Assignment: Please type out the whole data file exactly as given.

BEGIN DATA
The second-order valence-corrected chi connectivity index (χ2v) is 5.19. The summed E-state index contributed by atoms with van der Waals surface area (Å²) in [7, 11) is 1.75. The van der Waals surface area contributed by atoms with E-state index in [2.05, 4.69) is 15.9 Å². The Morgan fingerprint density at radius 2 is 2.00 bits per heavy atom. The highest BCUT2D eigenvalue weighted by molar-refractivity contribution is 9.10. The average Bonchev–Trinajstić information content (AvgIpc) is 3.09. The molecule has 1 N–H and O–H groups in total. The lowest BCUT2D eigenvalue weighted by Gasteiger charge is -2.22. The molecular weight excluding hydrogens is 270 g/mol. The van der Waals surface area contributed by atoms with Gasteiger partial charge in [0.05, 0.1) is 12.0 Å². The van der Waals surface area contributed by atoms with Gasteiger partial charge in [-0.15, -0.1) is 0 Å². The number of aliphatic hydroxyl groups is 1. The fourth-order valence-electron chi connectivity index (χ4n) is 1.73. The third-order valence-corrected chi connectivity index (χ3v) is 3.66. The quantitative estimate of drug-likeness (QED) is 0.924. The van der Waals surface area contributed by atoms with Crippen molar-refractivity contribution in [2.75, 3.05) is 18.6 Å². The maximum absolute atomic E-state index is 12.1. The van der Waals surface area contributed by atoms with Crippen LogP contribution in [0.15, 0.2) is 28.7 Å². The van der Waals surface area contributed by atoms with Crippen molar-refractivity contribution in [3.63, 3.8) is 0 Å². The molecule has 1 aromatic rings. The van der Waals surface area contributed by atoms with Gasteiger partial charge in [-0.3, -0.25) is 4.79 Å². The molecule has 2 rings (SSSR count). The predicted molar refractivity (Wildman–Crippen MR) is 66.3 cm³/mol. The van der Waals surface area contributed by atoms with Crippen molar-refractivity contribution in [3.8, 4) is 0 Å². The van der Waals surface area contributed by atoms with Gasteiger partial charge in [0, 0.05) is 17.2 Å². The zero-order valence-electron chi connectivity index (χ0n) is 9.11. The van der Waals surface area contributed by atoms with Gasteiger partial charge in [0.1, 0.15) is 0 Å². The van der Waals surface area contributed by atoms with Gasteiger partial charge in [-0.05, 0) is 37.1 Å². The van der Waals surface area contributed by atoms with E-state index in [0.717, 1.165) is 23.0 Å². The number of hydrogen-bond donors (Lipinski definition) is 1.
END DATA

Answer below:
The second-order valence-corrected chi connectivity index (χ2v) is 5.19. The summed E-state index contributed by atoms with van der Waals surface area (Å²) in [7, 11) is 1.75. The van der Waals surface area contributed by atoms with E-state index in [2.05, 4.69) is 15.9 Å². The Morgan fingerprint density at radius 2 is 2.00 bits per heavy atom. The highest BCUT2D eigenvalue weighted by molar-refractivity contribution is 9.10. The average Bonchev–Trinajstić information content (AvgIpc) is 3.09. The molecule has 1 N–H and O–H groups in total. The lowest BCUT2D eigenvalue weighted by Gasteiger charge is -2.22. The molecular weight excluding hydrogens is 270 g/mol. The van der Waals surface area contributed by atoms with Gasteiger partial charge in [0.05, 0.1) is 12.0 Å². The van der Waals surface area contributed by atoms with Gasteiger partial charge in [-0.15, -0.1) is 0 Å². The number of aliphatic hydroxyl groups is 1. The fourth-order valence-electron chi connectivity index (χ4n) is 1.73. The third-order valence-corrected chi connectivity index (χ3v) is 3.66. The quantitative estimate of drug-likeness (QED) is 0.924. The van der Waals surface area contributed by atoms with Crippen molar-refractivity contribution in [2.75, 3.05) is 18.6 Å². The maximum absolute atomic E-state index is 12.1. The van der Waals surface area contributed by atoms with Crippen LogP contribution in [0.15, 0.2) is 28.7 Å². The van der Waals surface area contributed by atoms with Crippen molar-refractivity contribution in [3.63, 3.8) is 0 Å². The molecule has 1 aromatic rings. The van der Waals surface area contributed by atoms with Gasteiger partial charge in [-0.3, -0.25) is 4.79 Å². The molecule has 2 rings (SSSR count). The predicted molar refractivity (Wildman–Crippen MR) is 66.3 cm³/mol. The van der Waals surface area contributed by atoms with Crippen molar-refractivity contribution in [3.8, 4) is 0 Å². The van der Waals surface area contributed by atoms with Gasteiger partial charge in [0, 0.05) is 17.2 Å². The zero-order valence-electron chi connectivity index (χ0n) is 9.11. The van der Waals surface area contributed by atoms with Gasteiger partial charge in [0.1, 0.15) is 0 Å². The van der Waals surface area contributed by atoms with Gasteiger partial charge in [-0.05, 0) is 37.1 Å². The van der Waals surface area contributed by atoms with E-state index in [0.717, 1.165) is 23.0 Å². The number of hydrogen-bond donors (Lipinski definition) is 1.